However, the skippers of the three AC45s could still come under the microscope. One highly experienced and respected America's Cup source said: "I cannot imagine that Team NZ, for example, would make modifications to their boats without [skipper] Dean Barker knowing about it. No way."
But such sentiments are a long way from the proof needed by the jury. After their investigation, under the banner of Rule 69 in the sport's racing rules (which polices "gross misconduct" bringing the sport into disrepute), they can call a hearing and can apply penalties.
Team NZ released a statement yesterday saying they were "stunned" illegal alterations had been made to the boats.
"It was a deliberate attempt to circumvent the rules. It is as bad as it gets," team boss Grant Dalton told TVNZ. "As a team that we respect as competitors, and we have been racing against in the 45s, (OTUSA) were cheating against us to try and beat us. What are they capable of in the America's Cup?"
The catalyst for all this was the extra lead weight found in the forward kingpost of the two Oracle yachts, Team USA 4 and Team USA 5, and the AC45 operated by Ben Ainslie Racing (the likely back-up skipper to Spithill). The kingpost helps brace the load taken by the mast. Regatta director Iain Murray protested to the jury this week after being notified by the measurement committee of illegal modifications.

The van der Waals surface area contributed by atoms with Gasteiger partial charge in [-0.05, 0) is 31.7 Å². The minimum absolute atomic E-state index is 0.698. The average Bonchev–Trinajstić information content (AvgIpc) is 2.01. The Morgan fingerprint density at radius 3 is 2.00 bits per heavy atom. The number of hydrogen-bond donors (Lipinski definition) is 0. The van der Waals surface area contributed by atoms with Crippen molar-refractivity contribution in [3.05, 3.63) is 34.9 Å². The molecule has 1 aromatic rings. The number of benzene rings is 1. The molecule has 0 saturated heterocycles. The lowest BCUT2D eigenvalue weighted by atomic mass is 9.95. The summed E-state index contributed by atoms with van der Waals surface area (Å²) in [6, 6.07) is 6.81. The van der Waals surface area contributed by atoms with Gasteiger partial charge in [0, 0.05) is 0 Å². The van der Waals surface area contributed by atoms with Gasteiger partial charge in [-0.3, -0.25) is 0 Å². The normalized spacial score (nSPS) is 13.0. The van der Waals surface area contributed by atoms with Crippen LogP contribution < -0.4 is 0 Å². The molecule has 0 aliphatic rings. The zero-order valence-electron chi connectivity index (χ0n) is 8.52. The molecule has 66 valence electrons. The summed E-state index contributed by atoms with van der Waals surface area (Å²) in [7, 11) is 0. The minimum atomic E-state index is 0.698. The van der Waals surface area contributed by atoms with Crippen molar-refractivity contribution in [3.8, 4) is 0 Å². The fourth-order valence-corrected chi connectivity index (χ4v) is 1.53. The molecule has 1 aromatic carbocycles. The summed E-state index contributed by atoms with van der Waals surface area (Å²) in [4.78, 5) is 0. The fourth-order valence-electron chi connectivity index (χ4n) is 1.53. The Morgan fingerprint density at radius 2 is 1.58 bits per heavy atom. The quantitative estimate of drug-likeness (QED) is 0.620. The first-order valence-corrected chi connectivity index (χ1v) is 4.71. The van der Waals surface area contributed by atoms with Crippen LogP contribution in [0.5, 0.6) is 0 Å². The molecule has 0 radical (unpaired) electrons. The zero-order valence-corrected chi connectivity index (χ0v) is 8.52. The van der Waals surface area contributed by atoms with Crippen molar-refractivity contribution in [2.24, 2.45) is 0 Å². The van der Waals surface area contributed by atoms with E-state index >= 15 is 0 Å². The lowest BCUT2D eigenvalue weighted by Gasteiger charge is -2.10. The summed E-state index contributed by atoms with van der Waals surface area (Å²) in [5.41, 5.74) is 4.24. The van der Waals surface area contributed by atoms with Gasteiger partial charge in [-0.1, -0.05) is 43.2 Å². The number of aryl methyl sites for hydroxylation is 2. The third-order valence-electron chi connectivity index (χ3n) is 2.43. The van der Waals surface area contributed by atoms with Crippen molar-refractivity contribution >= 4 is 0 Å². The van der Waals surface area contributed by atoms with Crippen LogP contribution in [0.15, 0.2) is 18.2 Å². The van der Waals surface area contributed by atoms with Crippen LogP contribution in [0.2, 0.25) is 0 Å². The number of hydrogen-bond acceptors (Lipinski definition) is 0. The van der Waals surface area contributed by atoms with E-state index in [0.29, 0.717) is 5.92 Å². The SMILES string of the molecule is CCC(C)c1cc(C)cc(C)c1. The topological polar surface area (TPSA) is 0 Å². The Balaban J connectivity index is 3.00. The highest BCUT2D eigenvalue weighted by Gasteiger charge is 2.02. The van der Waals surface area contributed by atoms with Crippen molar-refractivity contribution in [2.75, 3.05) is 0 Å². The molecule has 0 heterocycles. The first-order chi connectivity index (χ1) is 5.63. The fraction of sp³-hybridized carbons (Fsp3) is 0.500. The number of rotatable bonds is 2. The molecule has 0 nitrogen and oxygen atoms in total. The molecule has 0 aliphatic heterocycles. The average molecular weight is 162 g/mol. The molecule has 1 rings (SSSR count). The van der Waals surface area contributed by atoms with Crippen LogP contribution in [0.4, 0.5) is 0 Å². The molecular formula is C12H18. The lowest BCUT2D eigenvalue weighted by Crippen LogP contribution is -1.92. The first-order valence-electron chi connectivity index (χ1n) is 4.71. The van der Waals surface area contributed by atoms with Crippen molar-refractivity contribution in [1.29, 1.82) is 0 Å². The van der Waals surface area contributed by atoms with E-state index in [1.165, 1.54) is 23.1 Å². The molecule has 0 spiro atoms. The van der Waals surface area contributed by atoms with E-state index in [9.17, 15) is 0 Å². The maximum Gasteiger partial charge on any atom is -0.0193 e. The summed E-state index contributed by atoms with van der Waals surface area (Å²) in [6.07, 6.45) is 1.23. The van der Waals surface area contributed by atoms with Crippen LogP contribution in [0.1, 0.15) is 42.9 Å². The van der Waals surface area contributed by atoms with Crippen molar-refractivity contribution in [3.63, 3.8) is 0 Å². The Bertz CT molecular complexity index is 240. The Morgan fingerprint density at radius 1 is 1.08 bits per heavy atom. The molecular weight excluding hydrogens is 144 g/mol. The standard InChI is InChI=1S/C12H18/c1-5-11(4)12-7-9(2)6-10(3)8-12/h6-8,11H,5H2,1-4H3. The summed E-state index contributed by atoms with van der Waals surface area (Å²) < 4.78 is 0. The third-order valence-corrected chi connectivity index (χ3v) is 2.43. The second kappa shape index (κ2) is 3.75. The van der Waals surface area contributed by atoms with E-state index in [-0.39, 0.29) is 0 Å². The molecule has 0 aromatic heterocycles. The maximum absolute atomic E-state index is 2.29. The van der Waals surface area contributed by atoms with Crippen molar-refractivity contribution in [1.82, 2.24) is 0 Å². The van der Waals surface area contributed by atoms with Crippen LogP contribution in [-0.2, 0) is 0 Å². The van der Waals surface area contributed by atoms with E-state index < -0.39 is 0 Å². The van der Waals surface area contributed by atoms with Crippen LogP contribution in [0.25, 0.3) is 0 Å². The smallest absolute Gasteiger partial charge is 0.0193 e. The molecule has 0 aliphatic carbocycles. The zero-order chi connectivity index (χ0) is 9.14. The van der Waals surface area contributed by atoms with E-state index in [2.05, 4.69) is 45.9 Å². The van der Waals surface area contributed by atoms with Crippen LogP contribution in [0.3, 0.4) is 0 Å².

Coutts said the modifications were "a ridiculous mistake" that didn't affect the boats' performance but warranted punishment.
"This is a serious issue for us," Coutts said. "It may have had little effect on the performance, but it's breaking the rules and the international jury may be obligated to conduct an investigation as to how it happened and establish whether people intentionally broke the rule."
However, other sailors familiar with the yachts felt that adding lead weight to the kingposts may help the boats go faster upwind. If the modifications added nothing, why were they added?
Ainslie, speaking to London's Daily Telegraph, said: "Personally I have no knowledge of it at all because I was competing in the London Olympics at that time. The boat was in the water by the time I got to America and I wouldn't have noticed anything there. We don't know why it happened or who did it. Of course it was the right thing for us to hold our hands up because the boats weren't quite right. It was the sporting thing to withdraw from the event, although it's very frustrating because we did pretty well in those races."
"It's not great to have your name linked to something like this but you hope people realise that it was a stupid mistake which had nothing to do with 99 per cent of the team. But this is the America's Cup and there are politics. Other teams will try to score points," he said.
Oracle and BAR have forfeited their results from the last three America's Cup World Series regattas and have been ordered to return their trophies and prizes. The series is being rescored and could now be won by Luna Rossa or Team NZ.
Yesterday Luna Rossa won their third straight race to lead Artemis 3-0 in the Louis Vuitton semifinal. They need only to win today to clinch a spot in the final against Team NZ.